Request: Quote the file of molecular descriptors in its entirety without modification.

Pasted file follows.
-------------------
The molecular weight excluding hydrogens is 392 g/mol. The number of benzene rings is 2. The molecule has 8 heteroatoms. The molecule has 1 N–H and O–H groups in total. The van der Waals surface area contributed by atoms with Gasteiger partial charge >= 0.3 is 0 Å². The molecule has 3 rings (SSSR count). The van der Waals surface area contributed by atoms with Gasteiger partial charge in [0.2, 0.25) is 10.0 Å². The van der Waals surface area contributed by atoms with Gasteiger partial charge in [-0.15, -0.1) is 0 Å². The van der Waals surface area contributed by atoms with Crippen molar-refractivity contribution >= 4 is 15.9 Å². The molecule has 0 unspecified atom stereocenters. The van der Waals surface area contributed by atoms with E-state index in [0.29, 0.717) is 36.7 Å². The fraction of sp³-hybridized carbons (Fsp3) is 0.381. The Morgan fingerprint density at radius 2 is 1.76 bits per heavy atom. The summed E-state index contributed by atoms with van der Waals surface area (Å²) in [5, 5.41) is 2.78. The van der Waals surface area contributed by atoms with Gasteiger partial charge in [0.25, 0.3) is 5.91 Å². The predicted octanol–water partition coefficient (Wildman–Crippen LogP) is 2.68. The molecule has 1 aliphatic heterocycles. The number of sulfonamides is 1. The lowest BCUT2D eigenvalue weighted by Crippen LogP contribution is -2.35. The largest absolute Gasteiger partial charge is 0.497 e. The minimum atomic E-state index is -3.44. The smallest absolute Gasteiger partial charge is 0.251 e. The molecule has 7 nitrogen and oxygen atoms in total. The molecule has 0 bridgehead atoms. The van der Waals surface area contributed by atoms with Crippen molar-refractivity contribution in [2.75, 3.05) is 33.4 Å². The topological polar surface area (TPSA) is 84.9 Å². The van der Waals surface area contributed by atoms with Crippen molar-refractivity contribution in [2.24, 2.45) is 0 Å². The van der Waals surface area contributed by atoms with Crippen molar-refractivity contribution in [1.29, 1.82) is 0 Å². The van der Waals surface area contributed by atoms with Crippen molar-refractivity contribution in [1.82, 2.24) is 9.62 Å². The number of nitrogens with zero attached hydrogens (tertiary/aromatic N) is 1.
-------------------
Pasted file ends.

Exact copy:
The molecular weight excluding hydrogens is 392 g/mol. The number of benzene rings is 2. The molecule has 8 heteroatoms. The molecule has 1 N–H and O–H groups in total. The van der Waals surface area contributed by atoms with Gasteiger partial charge >= 0.3 is 0 Å². The molecule has 3 rings (SSSR count). The van der Waals surface area contributed by atoms with Gasteiger partial charge in [0.2, 0.25) is 10.0 Å². The van der Waals surface area contributed by atoms with Gasteiger partial charge in [-0.15, -0.1) is 0 Å². The van der Waals surface area contributed by atoms with Crippen molar-refractivity contribution >= 4 is 15.9 Å². The molecule has 0 unspecified atom stereocenters. The van der Waals surface area contributed by atoms with E-state index in [0.29, 0.717) is 36.7 Å². The fraction of sp³-hybridized carbons (Fsp3) is 0.381. The Morgan fingerprint density at radius 2 is 1.76 bits per heavy atom. The summed E-state index contributed by atoms with van der Waals surface area (Å²) in [5, 5.41) is 2.78. The van der Waals surface area contributed by atoms with Gasteiger partial charge in [0.25, 0.3) is 5.91 Å². The predicted octanol–water partition coefficient (Wildman–Crippen LogP) is 2.68. The molecule has 1 aliphatic heterocycles. The number of sulfonamides is 1. The lowest BCUT2D eigenvalue weighted by Crippen LogP contribution is -2.35. The largest absolute Gasteiger partial charge is 0.497 e. The minimum atomic E-state index is -3.44. The smallest absolute Gasteiger partial charge is 0.251 e. The molecule has 7 nitrogen and oxygen atoms in total. The molecule has 0 bridgehead atoms. The van der Waals surface area contributed by atoms with Crippen molar-refractivity contribution in [2.75, 3.05) is 33.4 Å². The topological polar surface area (TPSA) is 84.9 Å². The van der Waals surface area contributed by atoms with Crippen molar-refractivity contribution in [2.24, 2.45) is 0 Å². The van der Waals surface area contributed by atoms with Crippen molar-refractivity contribution in [1.29, 1.82) is 0 Å². The van der Waals surface area contributed by atoms with Crippen molar-refractivity contribution in [1.82, 2.24) is 9.62 Å². The number of nitrogens with zero attached hydrogens (tertiary/aromatic N) is 1.